pro·​ba·​tion·​er | \ prō-ˈbā-sh(ə-)nər How to pronounce probationer (audio) \

Definition of probationer

1 : a person (such as a newly admitted student nurse) whose fitness is being tested during a trial period
2 : a convicted offender on probation

Examples of probationer in a Sentence

Recent Examples on the Web

The Alabama Board of Pardons and Paroles has announced times for probationers to report to the downtown Birmingham courthouse, following a controversy surrounding the office’s move to Shelby County earlier this month. Ivana Hrynkiw |, al, "Probationers can report monthly to downtown courthouse, notice says," 31 Aug. 2019 Murder and other felony charges were filed today against a 20-year-old probationer who allegedly fired a gunshot toward his brother, missing him but inadvertently killing a next-door neighbor asleep in his bed. Pomerado News, "Poway man charged for murdering his neighbor asleep next door," 21 Aug. 2019 While the Birmingham Field Office is now located in Shelby County, the office for Shelby County probationers is located in Columbiana. Ivana Hrynkiw |, al, "Lawyers call Birmingham probation office move to Shelby County ‘ridiculous’," 21 Aug. 2019 Kleiman spotlights the work of Judge Steven Alm, who randomly assigned probationers in his Honolulu courtroom to either traditional probation or his experimental Hawaii’s Opportunity Probation with Enforcement (HOPE). Gabriel Rossman, National Review, "Mark Kleiman Was the Nation’s Greatest Thinker on Drug Policy," 23 July 2019 Though the department oversees tens of thousands of adult probationers, with 6,500 employees and a $1-billion budget, the thrust of the current reform effort is focused on juvenile detention facilities. Matt Stiles,, "L.A. County to propose new oversight panel for troubled Probation Department," 12 June 2019 One is Hawaii’s Opportunity Probation with Enforcement (HOPE) program, which aims to reduce alcohol and drug use and recidivism among high-risk felony probationers. Kayla Webley Adler, Marie Claire, "I Was One Of The Top Doctors In My Field. I Was Also An Opioid Addict.," 25 Feb. 2019 For example, as of 2007, three-quarters of the people on probation in New York City were black or Hispanic, compared to 17 percent of probationers who were white, according to the most recent publicly available probation profile. Benjamin Mueller, New York Times, "New York City Will End Marijuana Arrests for Most People," 19 June 2018 The new complaint filed by the American Civil Liberties Union of Georgia accuses three state agencies of failing to provide deaf and partially deaf inmates, probationers and parolees with interpreters and other tools to communicate effectively. Washington Post, "Lawsuit: Georgia is denying equal access for deaf inmates," 20 June 2018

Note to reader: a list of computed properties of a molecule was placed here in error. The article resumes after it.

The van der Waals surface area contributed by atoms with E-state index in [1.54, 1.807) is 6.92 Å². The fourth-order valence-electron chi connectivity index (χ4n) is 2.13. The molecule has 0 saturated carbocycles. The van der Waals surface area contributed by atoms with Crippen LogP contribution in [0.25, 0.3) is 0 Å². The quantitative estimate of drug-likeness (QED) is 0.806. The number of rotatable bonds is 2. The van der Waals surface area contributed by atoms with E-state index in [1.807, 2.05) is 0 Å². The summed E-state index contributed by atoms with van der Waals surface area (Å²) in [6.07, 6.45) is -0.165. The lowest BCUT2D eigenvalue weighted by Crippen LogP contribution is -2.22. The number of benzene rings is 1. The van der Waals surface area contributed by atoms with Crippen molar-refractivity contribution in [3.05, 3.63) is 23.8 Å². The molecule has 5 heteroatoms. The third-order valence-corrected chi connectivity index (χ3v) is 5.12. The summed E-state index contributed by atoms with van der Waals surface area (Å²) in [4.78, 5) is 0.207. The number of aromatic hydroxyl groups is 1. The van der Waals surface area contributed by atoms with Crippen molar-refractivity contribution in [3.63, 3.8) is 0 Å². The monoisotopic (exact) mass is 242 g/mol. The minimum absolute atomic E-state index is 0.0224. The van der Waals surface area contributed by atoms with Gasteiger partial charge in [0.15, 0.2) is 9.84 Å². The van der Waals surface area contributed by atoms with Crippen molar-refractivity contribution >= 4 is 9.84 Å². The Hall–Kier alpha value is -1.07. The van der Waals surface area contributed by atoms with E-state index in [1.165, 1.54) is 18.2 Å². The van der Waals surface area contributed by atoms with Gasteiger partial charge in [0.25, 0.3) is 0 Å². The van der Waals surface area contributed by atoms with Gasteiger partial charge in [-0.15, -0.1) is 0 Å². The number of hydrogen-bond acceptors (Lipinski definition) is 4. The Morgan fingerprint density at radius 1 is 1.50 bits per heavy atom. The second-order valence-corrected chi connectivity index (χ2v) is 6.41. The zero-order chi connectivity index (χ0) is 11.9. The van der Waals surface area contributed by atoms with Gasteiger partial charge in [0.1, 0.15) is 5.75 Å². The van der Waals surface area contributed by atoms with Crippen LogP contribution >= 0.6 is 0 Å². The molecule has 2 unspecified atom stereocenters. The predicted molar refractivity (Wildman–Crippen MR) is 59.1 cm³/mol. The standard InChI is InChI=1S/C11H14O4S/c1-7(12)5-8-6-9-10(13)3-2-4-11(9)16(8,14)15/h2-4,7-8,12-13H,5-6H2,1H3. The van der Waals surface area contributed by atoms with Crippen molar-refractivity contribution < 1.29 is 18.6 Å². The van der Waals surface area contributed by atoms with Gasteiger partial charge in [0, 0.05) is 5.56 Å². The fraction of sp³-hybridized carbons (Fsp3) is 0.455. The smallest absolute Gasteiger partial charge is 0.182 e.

These example sentences are selected automatically from various online news sources to reflect current usage of the word 'probationer.' Views expressed in the examples do not represent the opinion of Merriam-Webster or its editors. Send us feedback.

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First Known Use of probationer

1562, in the meaning defined at sense 1

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Statistics for probationer

Last Updated

2 Oct 2019

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The first known use of probationer was in 1562

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pro·​ba·​tion·​er | \ prō-ˈbā-shə-nər How to pronounce probationer (audio) \

Legal Definition of probationer

: one (as an offender or employee) who is on probation

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